Back to Issue Twenty-One.

he never failed me yet

BY AIDAN FORSTER

 

Runner-Up for the 2017 Adroit Prize for Prose
South Carolina Governor's School for the Arts & Humanities, '18
Selected by Allegra Hyde
 

            My brother is born the day after Valentine’s in 2003. At school, Ms. Douglas helps me make my mother a card from pink and red construction paper. I forget to give it to her on the 14th so offer it the next day. She knows the baby is coming, packed her red suitcase the week before, but I am too young to understand. She tells me to put the card on the table, that she’ll read it after her labor. I leave it open-faced: two boys drawn in blue crayon, solid and strong under kitchen light, I love you strung like a cord from our mouths.

*

            A risk gene is a rare genetic glitch or mutation. Coupled with environmental factors such as maternal age at conception, risk genes yield autistic children. My brother is older than his risk genes—discovered only five years ago—they plague him before they even have names.

*

            We visit doctors. They perform tests, bring my brother into paper-white rooms and come out grim-faced. They’re always sorry, and my brother always has autism. My parents scour the Internet for experimental studies, alternative medicine, clickbait cure-alls my pharmacist mother thinks are hazardous but bookmarks anyways. My brother starts a therapy regimen, two appointments a week for eight years, home visits every day for five. Doctors draw our blood into syringes. My mother says they’re testing our genome. I don’t know what this means. I watch my blood trickle backwards into the needle, and the nice nurse calls my veins easy.

*

            Mr. Brandon is my favorite of my brother’s therapists. Tall and young, an ex-gymnast, muscles taut against his bones. I lionize him in the way younger boys do older ones. I love for him to sling me onto his back, stampede through the backyard’s crabgrass and under the Bradford pear tree. So high, I feel kingly. Regardless of the season, we play this game over and over, and over and over I wonder at the blooms of acne on his tanned neck, what my adult body will look like.

*

            My brother doesn’t speak for two years. No mas, bas, or das, he doesn’t reach for language, but he knows how to yell. My mother keeps a white crib against the wall in her bedroom—he can’t sleep without being close to her, something she says I am too old for by the time my brother is eighteen months and still silent. Over breakfast, my parents point and repeat: clock, door, finch, mom, dad, brother, but he is firm. The only sound he makes is a wet suckling, his fist held in his mouth against the promise of words.

*

            My mother prays, my father prays, so I pray. I think my requests modest, lie in bed at night and whisper them to the white ceiling. Dear God: no more dumbstruck brother. No more crying at my touch. No more tantrums. No more broken cereal bowls. No more theft. My brother owns my mother and father, their tears and their graying hair and their kisses.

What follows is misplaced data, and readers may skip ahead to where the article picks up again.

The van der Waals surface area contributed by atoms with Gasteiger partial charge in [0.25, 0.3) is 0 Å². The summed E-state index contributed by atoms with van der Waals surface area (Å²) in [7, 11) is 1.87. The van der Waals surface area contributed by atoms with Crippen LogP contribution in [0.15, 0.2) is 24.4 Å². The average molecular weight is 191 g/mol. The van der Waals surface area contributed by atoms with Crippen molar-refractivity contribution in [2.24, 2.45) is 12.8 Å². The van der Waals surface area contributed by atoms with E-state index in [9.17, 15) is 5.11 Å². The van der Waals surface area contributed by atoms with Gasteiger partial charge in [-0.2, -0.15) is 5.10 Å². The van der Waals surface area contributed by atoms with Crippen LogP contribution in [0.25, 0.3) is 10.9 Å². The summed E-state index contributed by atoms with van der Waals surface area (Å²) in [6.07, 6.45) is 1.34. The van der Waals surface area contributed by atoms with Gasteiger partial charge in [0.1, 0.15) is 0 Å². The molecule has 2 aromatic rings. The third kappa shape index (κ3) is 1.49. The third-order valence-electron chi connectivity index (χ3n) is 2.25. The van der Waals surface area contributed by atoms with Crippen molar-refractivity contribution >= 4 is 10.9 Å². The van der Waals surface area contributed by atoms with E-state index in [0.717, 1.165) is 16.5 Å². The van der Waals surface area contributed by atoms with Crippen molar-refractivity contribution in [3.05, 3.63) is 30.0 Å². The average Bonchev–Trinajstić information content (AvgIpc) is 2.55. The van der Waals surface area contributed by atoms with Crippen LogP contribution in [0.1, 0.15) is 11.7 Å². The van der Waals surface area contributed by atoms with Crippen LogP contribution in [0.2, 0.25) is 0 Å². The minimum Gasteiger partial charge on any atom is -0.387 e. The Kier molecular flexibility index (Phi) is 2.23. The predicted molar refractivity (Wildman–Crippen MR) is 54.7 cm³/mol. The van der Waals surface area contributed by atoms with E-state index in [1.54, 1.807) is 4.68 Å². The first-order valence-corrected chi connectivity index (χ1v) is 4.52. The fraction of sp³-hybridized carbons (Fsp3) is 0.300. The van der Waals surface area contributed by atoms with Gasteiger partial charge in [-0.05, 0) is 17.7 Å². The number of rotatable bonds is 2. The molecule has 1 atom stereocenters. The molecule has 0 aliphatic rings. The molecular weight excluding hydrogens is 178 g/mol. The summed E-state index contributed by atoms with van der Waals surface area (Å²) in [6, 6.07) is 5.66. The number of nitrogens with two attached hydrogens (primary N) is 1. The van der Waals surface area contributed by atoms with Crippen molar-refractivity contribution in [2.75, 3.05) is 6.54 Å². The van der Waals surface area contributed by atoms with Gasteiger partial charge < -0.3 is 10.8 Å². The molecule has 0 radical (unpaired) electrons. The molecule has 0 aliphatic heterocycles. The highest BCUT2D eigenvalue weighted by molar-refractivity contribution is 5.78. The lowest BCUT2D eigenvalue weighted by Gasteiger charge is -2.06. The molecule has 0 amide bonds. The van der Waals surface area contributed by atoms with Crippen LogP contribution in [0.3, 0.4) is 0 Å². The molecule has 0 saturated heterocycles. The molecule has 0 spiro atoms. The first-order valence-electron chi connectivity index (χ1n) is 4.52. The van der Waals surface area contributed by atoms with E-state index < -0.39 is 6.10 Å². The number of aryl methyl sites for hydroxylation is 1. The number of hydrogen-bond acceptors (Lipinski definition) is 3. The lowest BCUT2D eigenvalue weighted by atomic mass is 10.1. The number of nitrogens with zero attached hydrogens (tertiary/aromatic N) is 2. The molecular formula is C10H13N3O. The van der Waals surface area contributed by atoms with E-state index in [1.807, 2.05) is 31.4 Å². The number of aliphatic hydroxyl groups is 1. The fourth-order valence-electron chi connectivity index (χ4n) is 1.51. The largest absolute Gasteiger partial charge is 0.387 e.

*

            He watches Shark Boy and Lava Girl twice a day for half a year, memorizes each line and recites them when my mother asks him about his day at school. For three years he obsesses over geography, spits out names of obscure towns and the proper network of highways to reach them in the shortest amount of time. My mother buys him National Geographic atlases. My father and I pin a foldout map of the world to his wall. As we pass signs on the highway, he reads them out loud, a tic I find unnerving. He repeats what people say back to them. In this way, he acquires sassy phrases from television shows and YouTube videos, “Bitch, please,” he says to my aunt Scotty over pulled pork.

*

            I have no concept of autism until the year I turn eleven. That isn’t exactly true: I know autism, know therapy, know acquired behavior, but I don’t care about any of it. When I am young, things are simple: my brother misbehaves because he wants to or because he hates our family. The Full House family is normal—we aren’t. My friend’s brothers are normal—mine isn’t. Sometimes I wish one of us dead, my brother or me, then quickly unwish, afraid of the imagined power of my rage. I can never explain it: built like a blister over my youth, a hot red liquid trapped under my skin, an imagined boyhood that I crave. 

*

            In fifth grade, incidents pile up: Aaron smashes a box of Lucky Charms in the Publix checkout line, cries for Froot Loops. Aaron pulls his trunks down at the ocean’s edge, pees onto foamy sand for all of North Myrtle to see. Aaron asks three boys at my sleepover if they have penises or vaginas, the words thick and new in his mouth like saltwater taffy. As the boys leave the next morning, they give Aaron smug side-eye, and I feel hot, wet shame bubble in my stomach. I sulk on the green couch and watch reruns of Kim Possible all day, and when my mother asks what’s wrong, all I can say is that I’m embarrassed. Ashamed.